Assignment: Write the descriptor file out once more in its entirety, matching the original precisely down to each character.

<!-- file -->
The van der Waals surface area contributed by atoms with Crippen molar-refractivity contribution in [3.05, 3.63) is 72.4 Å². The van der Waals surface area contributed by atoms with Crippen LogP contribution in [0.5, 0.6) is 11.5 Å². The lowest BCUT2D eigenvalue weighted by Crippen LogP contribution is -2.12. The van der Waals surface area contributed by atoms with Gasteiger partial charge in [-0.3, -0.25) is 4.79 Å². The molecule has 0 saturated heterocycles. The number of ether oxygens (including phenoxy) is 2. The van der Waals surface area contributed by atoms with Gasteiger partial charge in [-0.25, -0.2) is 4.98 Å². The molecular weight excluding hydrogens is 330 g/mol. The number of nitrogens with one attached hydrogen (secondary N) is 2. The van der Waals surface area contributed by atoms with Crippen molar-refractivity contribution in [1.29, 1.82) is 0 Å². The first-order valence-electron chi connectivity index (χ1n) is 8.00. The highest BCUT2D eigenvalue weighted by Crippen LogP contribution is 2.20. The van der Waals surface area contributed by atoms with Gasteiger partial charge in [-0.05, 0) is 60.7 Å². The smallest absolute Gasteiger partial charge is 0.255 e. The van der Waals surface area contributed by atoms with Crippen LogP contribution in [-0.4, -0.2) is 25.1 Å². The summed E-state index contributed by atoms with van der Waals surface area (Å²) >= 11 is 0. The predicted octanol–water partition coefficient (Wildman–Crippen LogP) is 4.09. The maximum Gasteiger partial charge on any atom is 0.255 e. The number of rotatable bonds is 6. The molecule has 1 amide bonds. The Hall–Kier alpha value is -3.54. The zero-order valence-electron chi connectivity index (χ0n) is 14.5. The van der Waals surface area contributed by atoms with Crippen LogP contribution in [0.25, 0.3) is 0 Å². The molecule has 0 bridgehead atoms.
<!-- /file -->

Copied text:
The van der Waals surface area contributed by atoms with Crippen molar-refractivity contribution in [3.05, 3.63) is 72.4 Å². The van der Waals surface area contributed by atoms with Crippen LogP contribution in [0.5, 0.6) is 11.5 Å². The lowest BCUT2D eigenvalue weighted by Crippen LogP contribution is -2.12. The van der Waals surface area contributed by atoms with Gasteiger partial charge in [-0.3, -0.25) is 4.79 Å². The molecule has 0 saturated heterocycles. The number of ether oxygens (including phenoxy) is 2. The van der Waals surface area contributed by atoms with Gasteiger partial charge in [-0.25, -0.2) is 4.98 Å². The molecular weight excluding hydrogens is 330 g/mol. The number of nitrogens with one attached hydrogen (secondary N) is 2. The van der Waals surface area contributed by atoms with Crippen molar-refractivity contribution in [1.29, 1.82) is 0 Å². The first-order valence-electron chi connectivity index (χ1n) is 8.00. The highest BCUT2D eigenvalue weighted by Crippen LogP contribution is 2.20. The van der Waals surface area contributed by atoms with Gasteiger partial charge in [-0.05, 0) is 60.7 Å². The smallest absolute Gasteiger partial charge is 0.255 e. The van der Waals surface area contributed by atoms with Crippen LogP contribution in [-0.4, -0.2) is 25.1 Å². The summed E-state index contributed by atoms with van der Waals surface area (Å²) >= 11 is 0. The predicted octanol–water partition coefficient (Wildman–Crippen LogP) is 4.09. The maximum Gasteiger partial charge on any atom is 0.255 e. The number of rotatable bonds is 6. The molecule has 1 amide bonds. The Hall–Kier alpha value is -3.54. The zero-order valence-electron chi connectivity index (χ0n) is 14.5. The van der Waals surface area contributed by atoms with Crippen LogP contribution in [0.25, 0.3) is 0 Å². The molecule has 0 bridgehead atoms.